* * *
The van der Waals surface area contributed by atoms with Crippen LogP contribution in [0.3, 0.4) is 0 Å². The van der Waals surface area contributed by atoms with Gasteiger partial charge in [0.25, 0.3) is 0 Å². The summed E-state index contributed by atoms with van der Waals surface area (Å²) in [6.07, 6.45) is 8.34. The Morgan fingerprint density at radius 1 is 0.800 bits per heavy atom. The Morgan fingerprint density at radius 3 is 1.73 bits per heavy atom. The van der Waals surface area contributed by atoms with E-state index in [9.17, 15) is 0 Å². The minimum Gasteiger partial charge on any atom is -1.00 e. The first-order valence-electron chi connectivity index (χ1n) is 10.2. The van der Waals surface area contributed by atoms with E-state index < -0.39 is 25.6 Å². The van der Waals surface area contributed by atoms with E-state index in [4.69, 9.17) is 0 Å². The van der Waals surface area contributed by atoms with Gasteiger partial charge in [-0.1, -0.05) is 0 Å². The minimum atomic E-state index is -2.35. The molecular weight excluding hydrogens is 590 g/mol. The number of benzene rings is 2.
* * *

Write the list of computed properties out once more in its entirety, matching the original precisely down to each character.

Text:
The van der Waals surface area contributed by atoms with Crippen LogP contribution in [0.3, 0.4) is 0 Å². The van der Waals surface area contributed by atoms with Gasteiger partial charge in [0.25, 0.3) is 0 Å². The summed E-state index contributed by atoms with van der Waals surface area (Å²) in [6.07, 6.45) is 8.34. The Morgan fingerprint density at radius 1 is 0.800 bits per heavy atom. The Morgan fingerprint density at radius 3 is 1.73 bits per heavy atom. The van der Waals surface area contributed by atoms with E-state index in [9.17, 15) is 0 Å². The minimum Gasteiger partial charge on any atom is -1.00 e. The first-order valence-electron chi connectivity index (χ1n) is 10.2. The van der Waals surface area contributed by atoms with E-state index < -0.39 is 25.6 Å². The van der Waals surface area contributed by atoms with E-state index in [4.69, 9.17) is 0 Å². The van der Waals surface area contributed by atoms with Gasteiger partial charge in [-0.1, -0.05) is 0 Å². The minimum atomic E-state index is -2.35. The molecular weight excluding hydrogens is 590 g/mol. The number of benzene rings is 2.